Analyst Watch: From pipe dream to true force
By Al Hilwa
October 24, 2012 —
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Related Search Term(s): Amazon, Heroku, Salesforce
For a company that has wanted nothing to do with software, and whose stock is in applications, Salesforce seems an unlikely company to want you to build software on its platform. But, nothing is further from the truth.
In 2006, Salesforce hatched its plan to bring a programmable environment for its CRM software under the umbrella of its Force.com platform. Force was a successful approach for partners to bring extensions and companion products to Salesforce CRM and market them under what likely was the world's first modern "App Store," called AppExchange. The language used to program these apps, Apex, had Java-like syntax but operated at a relatively high conceptual level, somewhat like a 4GL in the cloud. Data and metadata stored in Salesforce's CRM application was readily available for programmers to build upon and deliver new application functionality.
At about the same time, another group of clever developers was hashing a cloud implementation of the Ruby programming language, which was taking root as an elegant and productive way to write Web application back ends. Heroku was at the right place at the right time, and with the social and mobile revolution starting to catch fire in 2007, Heroku saw an explosion in usage.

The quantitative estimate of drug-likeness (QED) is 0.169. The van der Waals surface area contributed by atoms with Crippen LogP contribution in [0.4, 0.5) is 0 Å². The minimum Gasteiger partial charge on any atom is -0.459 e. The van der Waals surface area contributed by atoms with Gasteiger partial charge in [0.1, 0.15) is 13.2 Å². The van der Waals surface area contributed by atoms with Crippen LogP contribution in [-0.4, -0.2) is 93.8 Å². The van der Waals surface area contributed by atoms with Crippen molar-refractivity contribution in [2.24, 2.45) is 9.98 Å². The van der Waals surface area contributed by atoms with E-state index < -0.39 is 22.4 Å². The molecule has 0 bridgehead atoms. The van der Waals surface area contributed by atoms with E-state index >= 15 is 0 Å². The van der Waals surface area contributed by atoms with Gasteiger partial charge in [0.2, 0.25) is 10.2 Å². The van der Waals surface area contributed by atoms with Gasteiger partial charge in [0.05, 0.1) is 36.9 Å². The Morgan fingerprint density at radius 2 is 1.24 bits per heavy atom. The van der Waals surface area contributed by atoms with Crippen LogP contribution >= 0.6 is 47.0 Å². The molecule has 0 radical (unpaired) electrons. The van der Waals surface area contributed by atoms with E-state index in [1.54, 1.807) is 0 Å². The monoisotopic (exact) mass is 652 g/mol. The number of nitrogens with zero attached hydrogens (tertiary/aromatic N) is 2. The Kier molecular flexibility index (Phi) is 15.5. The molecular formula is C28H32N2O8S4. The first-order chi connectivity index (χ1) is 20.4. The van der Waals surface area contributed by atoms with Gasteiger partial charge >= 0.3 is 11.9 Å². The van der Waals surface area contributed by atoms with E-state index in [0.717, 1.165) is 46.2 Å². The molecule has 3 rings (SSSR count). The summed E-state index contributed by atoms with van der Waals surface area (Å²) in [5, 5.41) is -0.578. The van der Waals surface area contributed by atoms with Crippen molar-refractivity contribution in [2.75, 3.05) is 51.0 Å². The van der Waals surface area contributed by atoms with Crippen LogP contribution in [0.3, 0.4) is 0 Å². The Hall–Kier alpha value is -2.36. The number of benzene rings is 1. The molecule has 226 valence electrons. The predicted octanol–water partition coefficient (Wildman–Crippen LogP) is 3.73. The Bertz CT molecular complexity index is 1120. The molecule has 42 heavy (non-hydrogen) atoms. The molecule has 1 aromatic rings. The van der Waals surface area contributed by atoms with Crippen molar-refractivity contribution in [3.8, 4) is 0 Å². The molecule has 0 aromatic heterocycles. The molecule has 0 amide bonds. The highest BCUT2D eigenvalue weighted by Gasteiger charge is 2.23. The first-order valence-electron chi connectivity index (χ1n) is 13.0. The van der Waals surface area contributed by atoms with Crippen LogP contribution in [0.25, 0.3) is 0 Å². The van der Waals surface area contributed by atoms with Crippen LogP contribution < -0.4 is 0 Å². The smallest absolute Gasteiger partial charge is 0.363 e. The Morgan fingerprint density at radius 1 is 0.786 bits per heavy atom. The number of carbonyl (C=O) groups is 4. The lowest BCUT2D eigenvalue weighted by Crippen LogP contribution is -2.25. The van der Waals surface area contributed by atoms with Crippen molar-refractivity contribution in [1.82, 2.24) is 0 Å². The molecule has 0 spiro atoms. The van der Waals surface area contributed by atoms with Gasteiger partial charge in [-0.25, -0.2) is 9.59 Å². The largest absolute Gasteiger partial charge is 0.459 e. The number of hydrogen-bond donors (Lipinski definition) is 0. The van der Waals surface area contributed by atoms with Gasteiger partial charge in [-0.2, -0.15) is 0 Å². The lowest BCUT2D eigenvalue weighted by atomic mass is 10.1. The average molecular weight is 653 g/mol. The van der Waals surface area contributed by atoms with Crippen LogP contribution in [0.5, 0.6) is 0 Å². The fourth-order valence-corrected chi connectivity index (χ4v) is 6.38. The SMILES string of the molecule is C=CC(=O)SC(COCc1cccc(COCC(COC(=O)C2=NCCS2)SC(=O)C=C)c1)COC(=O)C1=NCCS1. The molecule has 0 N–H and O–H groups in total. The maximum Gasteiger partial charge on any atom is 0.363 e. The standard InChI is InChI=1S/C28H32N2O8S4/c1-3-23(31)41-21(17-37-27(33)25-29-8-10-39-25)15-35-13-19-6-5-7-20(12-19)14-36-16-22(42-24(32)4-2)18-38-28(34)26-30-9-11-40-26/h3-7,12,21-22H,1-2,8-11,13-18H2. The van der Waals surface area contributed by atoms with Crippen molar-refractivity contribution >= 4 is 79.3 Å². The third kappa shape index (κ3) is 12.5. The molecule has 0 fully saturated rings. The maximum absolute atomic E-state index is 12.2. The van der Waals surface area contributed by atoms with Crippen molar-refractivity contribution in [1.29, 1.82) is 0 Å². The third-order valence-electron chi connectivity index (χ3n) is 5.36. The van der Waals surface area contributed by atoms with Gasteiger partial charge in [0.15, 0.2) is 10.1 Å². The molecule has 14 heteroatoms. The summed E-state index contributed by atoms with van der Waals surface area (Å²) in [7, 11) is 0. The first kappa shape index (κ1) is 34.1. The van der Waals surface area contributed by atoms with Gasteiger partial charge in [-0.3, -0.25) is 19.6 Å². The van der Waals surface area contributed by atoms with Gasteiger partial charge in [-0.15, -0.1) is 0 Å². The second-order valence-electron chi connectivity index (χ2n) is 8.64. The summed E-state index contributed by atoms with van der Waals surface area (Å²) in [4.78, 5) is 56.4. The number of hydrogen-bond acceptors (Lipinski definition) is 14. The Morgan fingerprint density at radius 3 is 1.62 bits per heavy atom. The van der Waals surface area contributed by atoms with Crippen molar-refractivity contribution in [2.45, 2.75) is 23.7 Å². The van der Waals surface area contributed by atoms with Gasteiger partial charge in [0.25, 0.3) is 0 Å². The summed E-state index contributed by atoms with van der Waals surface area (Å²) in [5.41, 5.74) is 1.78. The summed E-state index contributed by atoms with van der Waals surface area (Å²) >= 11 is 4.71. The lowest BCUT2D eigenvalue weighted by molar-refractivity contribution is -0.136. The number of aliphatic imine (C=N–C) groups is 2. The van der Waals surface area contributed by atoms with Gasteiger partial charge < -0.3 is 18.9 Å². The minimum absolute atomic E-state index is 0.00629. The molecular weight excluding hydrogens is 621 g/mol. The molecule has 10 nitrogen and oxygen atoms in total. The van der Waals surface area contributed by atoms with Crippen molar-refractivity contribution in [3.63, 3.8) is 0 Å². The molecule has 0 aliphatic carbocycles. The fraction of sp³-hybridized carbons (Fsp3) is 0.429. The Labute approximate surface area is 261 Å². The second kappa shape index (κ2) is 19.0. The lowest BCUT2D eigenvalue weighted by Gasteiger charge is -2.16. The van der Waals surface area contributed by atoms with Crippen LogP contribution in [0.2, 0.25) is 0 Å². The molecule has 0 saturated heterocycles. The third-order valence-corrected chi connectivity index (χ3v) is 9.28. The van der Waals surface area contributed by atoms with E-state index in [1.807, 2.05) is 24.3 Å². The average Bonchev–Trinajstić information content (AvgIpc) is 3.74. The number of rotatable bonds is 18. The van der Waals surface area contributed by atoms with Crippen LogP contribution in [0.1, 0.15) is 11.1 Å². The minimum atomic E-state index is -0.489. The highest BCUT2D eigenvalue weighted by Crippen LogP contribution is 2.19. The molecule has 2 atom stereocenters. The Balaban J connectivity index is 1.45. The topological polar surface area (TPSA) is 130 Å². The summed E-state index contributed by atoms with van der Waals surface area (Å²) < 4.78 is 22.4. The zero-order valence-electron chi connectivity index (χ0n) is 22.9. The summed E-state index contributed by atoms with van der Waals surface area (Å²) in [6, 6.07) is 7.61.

Building a large application base was also enabled by Heroku's freemium pricing and by its multi-tenant architecture that allowed it to operate efficiently. By Dreamforce 2010, Heroku caught Marc Benioff's eye (and about 200 million of his dollars), which was then considered incredibly rich for a company with about 30 employees (this was before Facebook acquired nine-employee Instagram for a billion).
While Force.com appealed to business developers and application extenders, Heroku appealed to Web developers. Over the last two years, the company has been harnessing these two assets to create a coherent application platform. At Dreamforce 2012 this October, we got to see some of the fruits of this labor, most of it destined for the winter 2013 release.
Supporting diverse back ends
One of the important new capabilities Salesforce showcased is a technology known as Canvas, which allows existing applications to integrate into the Salesforce world. Canvas exposes Salesforce metadata through REST APIs to other applications. To better support this type of integration, Salesforce also introduced Identity and Chatterbox to allow applications to authenticate with a single ID, and to store files securely in the cloud. Canvas can also allow new Force.com and Heroku components to be integrated into a single application.
Another important announcement was a deeper level of support for enterprise-grade Java applications. The new Heroku enterprise for Java offers JDK 7 and JDK 8 support, staging and provisioning support, a continuous-integration capability, an Eclipse plug-in, and enterprise-grade support.